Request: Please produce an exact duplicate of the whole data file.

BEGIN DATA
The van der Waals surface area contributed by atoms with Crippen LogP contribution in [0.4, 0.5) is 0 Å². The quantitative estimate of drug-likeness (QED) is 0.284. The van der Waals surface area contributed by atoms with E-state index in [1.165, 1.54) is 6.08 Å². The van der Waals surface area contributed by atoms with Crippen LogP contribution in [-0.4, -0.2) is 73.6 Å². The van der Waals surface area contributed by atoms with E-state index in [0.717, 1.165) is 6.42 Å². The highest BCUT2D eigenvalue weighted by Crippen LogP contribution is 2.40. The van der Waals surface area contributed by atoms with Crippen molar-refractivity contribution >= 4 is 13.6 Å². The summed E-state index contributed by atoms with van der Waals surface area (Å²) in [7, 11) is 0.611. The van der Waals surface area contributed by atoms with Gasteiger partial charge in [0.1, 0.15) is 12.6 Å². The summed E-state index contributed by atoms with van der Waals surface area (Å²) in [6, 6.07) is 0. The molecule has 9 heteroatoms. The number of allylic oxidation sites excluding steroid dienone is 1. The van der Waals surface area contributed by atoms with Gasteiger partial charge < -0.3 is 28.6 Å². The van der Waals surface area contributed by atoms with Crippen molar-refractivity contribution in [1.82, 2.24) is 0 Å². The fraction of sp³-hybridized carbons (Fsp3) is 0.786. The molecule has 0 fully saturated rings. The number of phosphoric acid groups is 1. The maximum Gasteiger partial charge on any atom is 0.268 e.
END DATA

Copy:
The van der Waals surface area contributed by atoms with Crippen LogP contribution in [0.4, 0.5) is 0 Å². The quantitative estimate of drug-likeness (QED) is 0.284. The van der Waals surface area contributed by atoms with E-state index in [1.165, 1.54) is 6.08 Å². The van der Waals surface area contributed by atoms with Crippen LogP contribution in [-0.4, -0.2) is 73.6 Å². The van der Waals surface area contributed by atoms with E-state index in [0.717, 1.165) is 6.42 Å². The highest BCUT2D eigenvalue weighted by Crippen LogP contribution is 2.40. The van der Waals surface area contributed by atoms with Crippen molar-refractivity contribution >= 4 is 13.6 Å². The summed E-state index contributed by atoms with van der Waals surface area (Å²) in [7, 11) is 0.611. The van der Waals surface area contributed by atoms with Gasteiger partial charge in [0.1, 0.15) is 12.6 Å². The summed E-state index contributed by atoms with van der Waals surface area (Å²) in [6, 6.07) is 0. The molecule has 9 heteroatoms. The number of allylic oxidation sites excluding steroid dienone is 1. The van der Waals surface area contributed by atoms with Gasteiger partial charge < -0.3 is 28.6 Å². The van der Waals surface area contributed by atoms with Crippen molar-refractivity contribution in [1.82, 2.24) is 0 Å². The fraction of sp³-hybridized carbons (Fsp3) is 0.786. The molecule has 0 fully saturated rings. The number of phosphoric acid groups is 1. The maximum Gasteiger partial charge on any atom is 0.268 e.